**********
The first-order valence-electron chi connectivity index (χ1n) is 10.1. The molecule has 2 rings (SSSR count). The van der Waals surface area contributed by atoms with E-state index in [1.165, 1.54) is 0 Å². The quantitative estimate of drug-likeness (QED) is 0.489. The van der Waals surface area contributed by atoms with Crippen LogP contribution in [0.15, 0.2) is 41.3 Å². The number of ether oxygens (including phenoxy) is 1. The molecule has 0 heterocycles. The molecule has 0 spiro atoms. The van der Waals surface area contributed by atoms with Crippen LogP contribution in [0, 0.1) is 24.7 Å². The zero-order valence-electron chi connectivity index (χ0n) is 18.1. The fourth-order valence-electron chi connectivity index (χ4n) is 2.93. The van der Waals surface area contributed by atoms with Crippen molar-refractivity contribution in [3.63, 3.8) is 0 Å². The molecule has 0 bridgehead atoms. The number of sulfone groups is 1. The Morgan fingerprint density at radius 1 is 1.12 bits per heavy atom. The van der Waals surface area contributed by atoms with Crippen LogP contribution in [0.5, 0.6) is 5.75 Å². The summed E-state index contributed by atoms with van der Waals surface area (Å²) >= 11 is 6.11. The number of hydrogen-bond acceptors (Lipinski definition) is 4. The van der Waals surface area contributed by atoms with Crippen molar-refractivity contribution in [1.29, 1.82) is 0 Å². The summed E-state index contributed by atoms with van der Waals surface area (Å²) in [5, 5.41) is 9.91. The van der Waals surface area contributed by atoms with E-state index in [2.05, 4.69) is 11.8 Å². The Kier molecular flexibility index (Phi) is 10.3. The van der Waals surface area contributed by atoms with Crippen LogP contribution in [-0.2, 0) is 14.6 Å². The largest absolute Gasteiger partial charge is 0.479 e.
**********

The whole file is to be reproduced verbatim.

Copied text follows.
The first-order valence-electron chi connectivity index (χ1n) is 10.1. The molecule has 2 rings (SSSR count). The van der Waals surface area contributed by atoms with E-state index in [1.165, 1.54) is 0 Å². The quantitative estimate of drug-likeness (QED) is 0.489. The van der Waals surface area contributed by atoms with Crippen LogP contribution in [0.15, 0.2) is 41.3 Å². The number of ether oxygens (including phenoxy) is 1. The molecule has 0 heterocycles. The molecule has 0 spiro atoms. The van der Waals surface area contributed by atoms with Crippen LogP contribution in [0, 0.1) is 24.7 Å². The zero-order valence-electron chi connectivity index (χ0n) is 18.1. The fourth-order valence-electron chi connectivity index (χ4n) is 2.93. The van der Waals surface area contributed by atoms with Crippen molar-refractivity contribution in [3.63, 3.8) is 0 Å². The molecule has 0 bridgehead atoms. The number of sulfone groups is 1. The Morgan fingerprint density at radius 1 is 1.12 bits per heavy atom. The van der Waals surface area contributed by atoms with Crippen LogP contribution in [0.5, 0.6) is 5.75 Å². The summed E-state index contributed by atoms with van der Waals surface area (Å²) >= 11 is 6.11. The number of hydrogen-bond acceptors (Lipinski definition) is 4. The van der Waals surface area contributed by atoms with Crippen molar-refractivity contribution in [1.29, 1.82) is 0 Å². The summed E-state index contributed by atoms with van der Waals surface area (Å²) in [5, 5.41) is 9.91. The van der Waals surface area contributed by atoms with E-state index in [2.05, 4.69) is 11.8 Å². The Kier molecular flexibility index (Phi) is 10.3. The van der Waals surface area contributed by atoms with Crippen LogP contribution in [-0.2, 0) is 14.6 Å². The largest absolute Gasteiger partial charge is 0.479 e.